AuthorLastname, Firstname (followed by any other part of the name listed). Book title. Publisher, Date.
Books with 1 author:
Bontemps, Arna. Free at Last: the Life of Frederick Douglass. Dodd, Mead & Company, 1971.
Washington, Booker T. Frederick Douglass. Greenwood, 1969.
Book with 2 or more authors:
Heywood, Linda Marinda, et al., editors. African Americans in US Foreign Policy: from the Era of Frederick Douglass to the Age of Obama. University of Illinois Press, 2015.
Chapter or section from a book:
Martin, Waldo E. “Frederick Douglass: Humanist as Race Leader.” Black Leaders of the Nineteenth Century, edited by Leon Litwack and August Meier, Univ. of Illinois Press, Urbana, Ill., 1991, pp. 59–86.
Ebooks from a database:
Douglass, Frederick. Narrative of the Life of Frederick Douglass. Oxford, Oxford University Press, 1999. EBook Collection, silk.library.umass.edu/login?url=http://search.ebscohost.com/login.aspx?direct=true&db=nlebk&AN=56521&site=eds-live&scope=site.
Douglass, Frederick. My Bondage and My Freedom. Arno Press, 1968. Ebook Central, ebookcentral.proquest.com/lib/nscc-ebooks/detail.action?docID=3314416.
Ebook from a website:
Douglass, Frederick. “Narrative of the Life of Frederick Douglass, an American Slave. Written by Himself.” Documenting the American South, University of North Carolina, 1999, docsouth.unc.edu/neh/douglass/douglass.html.
Article from a reference book:
“Douglass, Frederick 1818–1895.” Encyclopedia of Race and Racism, Gale, Farmington, MI, 2013. Credo Reference, proxy6.noblenet.org/login?url=http://search.credoreference.com/content/entry/galerace/douglass_frederick_1818_1895/0.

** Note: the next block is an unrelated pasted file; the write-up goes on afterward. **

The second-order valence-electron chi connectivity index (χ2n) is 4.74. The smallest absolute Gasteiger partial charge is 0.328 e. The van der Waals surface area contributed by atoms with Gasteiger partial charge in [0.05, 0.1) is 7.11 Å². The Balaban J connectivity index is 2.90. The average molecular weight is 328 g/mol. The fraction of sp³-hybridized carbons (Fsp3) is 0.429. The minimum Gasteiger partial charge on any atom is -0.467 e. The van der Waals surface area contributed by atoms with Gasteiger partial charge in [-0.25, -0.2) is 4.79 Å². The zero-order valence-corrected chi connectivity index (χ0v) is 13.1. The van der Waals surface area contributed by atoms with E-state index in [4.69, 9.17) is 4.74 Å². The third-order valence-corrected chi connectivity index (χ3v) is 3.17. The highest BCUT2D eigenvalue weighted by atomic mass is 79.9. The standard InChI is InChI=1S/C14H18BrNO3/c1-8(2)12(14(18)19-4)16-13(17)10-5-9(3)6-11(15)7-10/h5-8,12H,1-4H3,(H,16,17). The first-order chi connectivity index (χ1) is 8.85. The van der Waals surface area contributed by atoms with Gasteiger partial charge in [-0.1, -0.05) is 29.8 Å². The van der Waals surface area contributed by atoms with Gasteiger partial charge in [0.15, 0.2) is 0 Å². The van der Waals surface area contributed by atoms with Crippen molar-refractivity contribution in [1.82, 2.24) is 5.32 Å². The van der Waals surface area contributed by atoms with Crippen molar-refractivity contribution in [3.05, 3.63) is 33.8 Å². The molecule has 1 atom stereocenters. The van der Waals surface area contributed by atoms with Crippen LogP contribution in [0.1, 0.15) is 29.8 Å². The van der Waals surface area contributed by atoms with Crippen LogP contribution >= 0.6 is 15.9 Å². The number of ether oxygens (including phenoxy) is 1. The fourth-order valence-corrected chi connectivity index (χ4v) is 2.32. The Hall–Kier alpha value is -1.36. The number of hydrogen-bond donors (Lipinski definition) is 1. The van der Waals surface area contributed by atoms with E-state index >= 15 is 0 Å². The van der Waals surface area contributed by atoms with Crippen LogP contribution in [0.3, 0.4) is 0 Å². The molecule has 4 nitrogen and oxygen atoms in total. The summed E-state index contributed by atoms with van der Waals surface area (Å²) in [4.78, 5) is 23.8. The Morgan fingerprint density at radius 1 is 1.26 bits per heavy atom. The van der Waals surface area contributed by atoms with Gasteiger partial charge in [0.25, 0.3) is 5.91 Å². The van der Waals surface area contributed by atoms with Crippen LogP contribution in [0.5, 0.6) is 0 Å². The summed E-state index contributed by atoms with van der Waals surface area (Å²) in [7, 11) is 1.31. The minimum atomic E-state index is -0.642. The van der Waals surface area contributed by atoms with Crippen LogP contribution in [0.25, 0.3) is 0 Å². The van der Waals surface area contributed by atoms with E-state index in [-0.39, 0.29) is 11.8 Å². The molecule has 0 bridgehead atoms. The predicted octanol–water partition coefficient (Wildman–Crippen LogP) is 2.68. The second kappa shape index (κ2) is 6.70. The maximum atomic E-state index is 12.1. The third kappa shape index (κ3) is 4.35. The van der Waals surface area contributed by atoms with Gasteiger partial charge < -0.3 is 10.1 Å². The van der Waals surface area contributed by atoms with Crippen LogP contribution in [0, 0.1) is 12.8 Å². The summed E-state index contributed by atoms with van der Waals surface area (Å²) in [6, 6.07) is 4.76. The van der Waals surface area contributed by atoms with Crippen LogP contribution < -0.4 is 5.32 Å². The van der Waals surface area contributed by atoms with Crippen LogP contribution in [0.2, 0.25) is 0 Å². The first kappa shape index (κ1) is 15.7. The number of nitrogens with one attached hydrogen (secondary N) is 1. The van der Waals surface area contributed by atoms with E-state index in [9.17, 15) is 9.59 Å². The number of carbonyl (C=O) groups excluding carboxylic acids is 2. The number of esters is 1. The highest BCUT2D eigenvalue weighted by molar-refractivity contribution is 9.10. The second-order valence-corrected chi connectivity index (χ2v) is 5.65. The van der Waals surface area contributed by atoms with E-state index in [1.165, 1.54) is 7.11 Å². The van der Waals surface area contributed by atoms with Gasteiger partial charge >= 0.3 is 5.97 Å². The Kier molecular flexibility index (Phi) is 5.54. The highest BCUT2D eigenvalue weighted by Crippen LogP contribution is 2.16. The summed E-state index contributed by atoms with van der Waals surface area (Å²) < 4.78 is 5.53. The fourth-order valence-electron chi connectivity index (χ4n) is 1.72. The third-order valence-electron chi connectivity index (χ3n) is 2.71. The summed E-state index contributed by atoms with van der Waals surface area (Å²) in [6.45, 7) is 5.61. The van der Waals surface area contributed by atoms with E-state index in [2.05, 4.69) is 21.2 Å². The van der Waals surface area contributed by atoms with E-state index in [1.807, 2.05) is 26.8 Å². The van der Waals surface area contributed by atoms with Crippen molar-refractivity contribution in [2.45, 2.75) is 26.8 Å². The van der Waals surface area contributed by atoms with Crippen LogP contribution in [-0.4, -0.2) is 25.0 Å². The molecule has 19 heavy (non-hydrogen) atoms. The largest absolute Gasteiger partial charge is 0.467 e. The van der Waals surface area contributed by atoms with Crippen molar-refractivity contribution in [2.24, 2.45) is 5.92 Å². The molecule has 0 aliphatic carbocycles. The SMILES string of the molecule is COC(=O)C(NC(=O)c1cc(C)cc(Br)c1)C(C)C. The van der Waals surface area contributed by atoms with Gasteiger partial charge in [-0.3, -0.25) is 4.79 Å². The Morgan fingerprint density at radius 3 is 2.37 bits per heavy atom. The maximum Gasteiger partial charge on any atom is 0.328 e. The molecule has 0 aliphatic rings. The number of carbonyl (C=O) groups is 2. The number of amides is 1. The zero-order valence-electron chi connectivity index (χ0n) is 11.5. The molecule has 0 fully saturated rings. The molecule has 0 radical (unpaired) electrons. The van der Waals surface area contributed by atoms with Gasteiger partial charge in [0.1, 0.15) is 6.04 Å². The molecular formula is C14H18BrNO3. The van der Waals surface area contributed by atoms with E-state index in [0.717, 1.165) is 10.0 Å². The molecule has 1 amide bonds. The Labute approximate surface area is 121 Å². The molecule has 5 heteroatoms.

Video from a database:
Presenting Mr. Frederick Douglass: The Lesson of the Hour. Films Media Group, 1994, fod.infobase.com/PortalPlaylists.aspx?wID=97330&xtid=4930.
AuthorLastname, Firstname (followed by any other part of the name listed). "Article Title." Periodical Title. Volume, Issue number, Date, page numbers. URL.
Journal articles with 1 author:
Kohn, Margaret. “Frederick Douglass's Master-Slave Dialectic.” Journal of Politics, vol. 67, no. 2, 2005, pp. 497–514., JSTOR, www.jstor.org/stable/10.1086/343300.
MacKethan, Lucinda H. “From Fugitive Slave to Man of Letters: The Conversion of Frederick Douglass.” Journal of Narrative Technique, edited by Russel Whitaker, vol. 16, no. 1, 1986, pp. 55–71. Literature Resource Center, libraries.state.ma.us/login?gwurl=http://go.galegroup.com/ps/i.do?p=GLS&sw=w&u=mlin_n_danvers&v=2.1&it=r&id=GALE|H1420058750&asid=2bf27784b92976af56afa0725a9a6f9c.
Journal article with 2 or more authors:
Axelrod, J. B. C., and Rise B. Axelrod. “Reading Frederick Douglass through Foucault's Panoptic Lens: A Proposal for Teaching Close Reading.” Pacific Coast Philology Vol. 39, 2004, pp. 112–127. JSTOR, www.jstor.org/stable/25474159.
Leverenz, David, and Barbara Foley. “The Documentary Mode in Black Literature.” PMLA, vol. 96, no. 1, 1981, pp. 105–107. JSTOR, www.jstor.org/stable/462008.
Blow, Charles M. “A Lesson in Black History.” The New York Times, June 2017, p. A21(L). The New York Times, libraries.state.ma.us/login?gwurl=http://go.galegroup.com/ps/i.do?p=SPN.SP24&sw=w&u=mlin_n_danvers&v=2.1&it=r&id=GALE|A480173243&asid=8996555886b97c28ba209dddcd0c8880.
Puleo, Stephen. "When Boston Awoke." Boston Globe, Apr 11, 2010, pp. C.1, Boston Globe, https://search.proquest.com/docview/404747049?accountid=34857.
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